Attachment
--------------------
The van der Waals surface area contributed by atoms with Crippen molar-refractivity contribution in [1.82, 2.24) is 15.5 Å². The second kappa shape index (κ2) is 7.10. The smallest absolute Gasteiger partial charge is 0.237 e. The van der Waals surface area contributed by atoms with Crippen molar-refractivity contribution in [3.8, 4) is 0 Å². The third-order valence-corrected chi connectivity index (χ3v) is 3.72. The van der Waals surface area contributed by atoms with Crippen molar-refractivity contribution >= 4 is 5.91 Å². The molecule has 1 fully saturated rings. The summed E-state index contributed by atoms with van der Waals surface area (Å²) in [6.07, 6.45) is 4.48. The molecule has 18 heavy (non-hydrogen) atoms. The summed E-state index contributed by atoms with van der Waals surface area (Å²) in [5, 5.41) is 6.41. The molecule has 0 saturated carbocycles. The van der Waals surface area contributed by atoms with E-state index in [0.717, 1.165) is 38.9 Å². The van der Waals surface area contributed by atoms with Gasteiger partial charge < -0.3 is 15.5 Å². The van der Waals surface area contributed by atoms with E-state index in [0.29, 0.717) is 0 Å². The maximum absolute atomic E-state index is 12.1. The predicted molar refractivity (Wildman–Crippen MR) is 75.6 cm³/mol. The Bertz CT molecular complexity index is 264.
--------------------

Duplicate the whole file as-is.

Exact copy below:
The van der Waals surface area contributed by atoms with Crippen molar-refractivity contribution in [1.82, 2.24) is 15.5 Å². The second kappa shape index (κ2) is 7.10. The smallest absolute Gasteiger partial charge is 0.237 e. The van der Waals surface area contributed by atoms with Crippen molar-refractivity contribution in [3.8, 4) is 0 Å². The third-order valence-corrected chi connectivity index (χ3v) is 3.72. The van der Waals surface area contributed by atoms with Crippen molar-refractivity contribution >= 4 is 5.91 Å². The molecule has 1 fully saturated rings. The summed E-state index contributed by atoms with van der Waals surface area (Å²) in [6.07, 6.45) is 4.48. The molecule has 18 heavy (non-hydrogen) atoms. The summed E-state index contributed by atoms with van der Waals surface area (Å²) in [5, 5.41) is 6.41. The molecule has 0 saturated carbocycles. The van der Waals surface area contributed by atoms with E-state index in [0.717, 1.165) is 38.9 Å². The van der Waals surface area contributed by atoms with Gasteiger partial charge < -0.3 is 15.5 Å². The van der Waals surface area contributed by atoms with E-state index in [0.29, 0.717) is 0 Å². The maximum absolute atomic E-state index is 12.1. The predicted molar refractivity (Wildman–Crippen MR) is 75.6 cm³/mol. The Bertz CT molecular complexity index is 264.